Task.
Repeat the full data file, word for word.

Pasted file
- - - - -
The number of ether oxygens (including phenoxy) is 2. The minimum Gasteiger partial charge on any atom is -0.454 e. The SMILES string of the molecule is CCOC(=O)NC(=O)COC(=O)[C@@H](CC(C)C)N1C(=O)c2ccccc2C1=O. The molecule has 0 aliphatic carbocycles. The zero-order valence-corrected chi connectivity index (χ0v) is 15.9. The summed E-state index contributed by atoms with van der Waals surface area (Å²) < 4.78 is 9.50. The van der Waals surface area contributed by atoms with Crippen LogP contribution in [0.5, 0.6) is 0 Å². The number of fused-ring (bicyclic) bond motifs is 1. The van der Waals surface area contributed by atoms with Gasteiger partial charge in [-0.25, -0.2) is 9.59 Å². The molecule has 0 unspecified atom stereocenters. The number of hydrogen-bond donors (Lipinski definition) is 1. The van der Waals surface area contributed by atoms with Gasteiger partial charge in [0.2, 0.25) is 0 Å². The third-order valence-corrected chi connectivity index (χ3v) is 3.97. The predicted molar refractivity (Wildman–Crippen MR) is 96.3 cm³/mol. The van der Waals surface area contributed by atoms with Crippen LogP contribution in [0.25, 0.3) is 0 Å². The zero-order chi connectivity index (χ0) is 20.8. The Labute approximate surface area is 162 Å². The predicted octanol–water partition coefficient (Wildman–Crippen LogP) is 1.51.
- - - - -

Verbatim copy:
The number of ether oxygens (including phenoxy) is 2. The minimum Gasteiger partial charge on any atom is -0.454 e. The SMILES string of the molecule is CCOC(=O)NC(=O)COC(=O)[C@@H](CC(C)C)N1C(=O)c2ccccc2C1=O. The molecule has 0 aliphatic carbocycles. The zero-order valence-corrected chi connectivity index (χ0v) is 15.9. The summed E-state index contributed by atoms with van der Waals surface area (Å²) < 4.78 is 9.50. The van der Waals surface area contributed by atoms with Crippen LogP contribution in [0.5, 0.6) is 0 Å². The number of fused-ring (bicyclic) bond motifs is 1. The van der Waals surface area contributed by atoms with Gasteiger partial charge in [-0.25, -0.2) is 9.59 Å². The molecule has 0 unspecified atom stereocenters. The number of hydrogen-bond donors (Lipinski definition) is 1. The van der Waals surface area contributed by atoms with Gasteiger partial charge in [0.2, 0.25) is 0 Å². The third-order valence-corrected chi connectivity index (χ3v) is 3.97. The predicted molar refractivity (Wildman–Crippen MR) is 96.3 cm³/mol. The van der Waals surface area contributed by atoms with Crippen LogP contribution in [0.25, 0.3) is 0 Å². The zero-order chi connectivity index (χ0) is 20.8. The Labute approximate surface area is 162 Å². The predicted octanol–water partition coefficient (Wildman–Crippen LogP) is 1.51.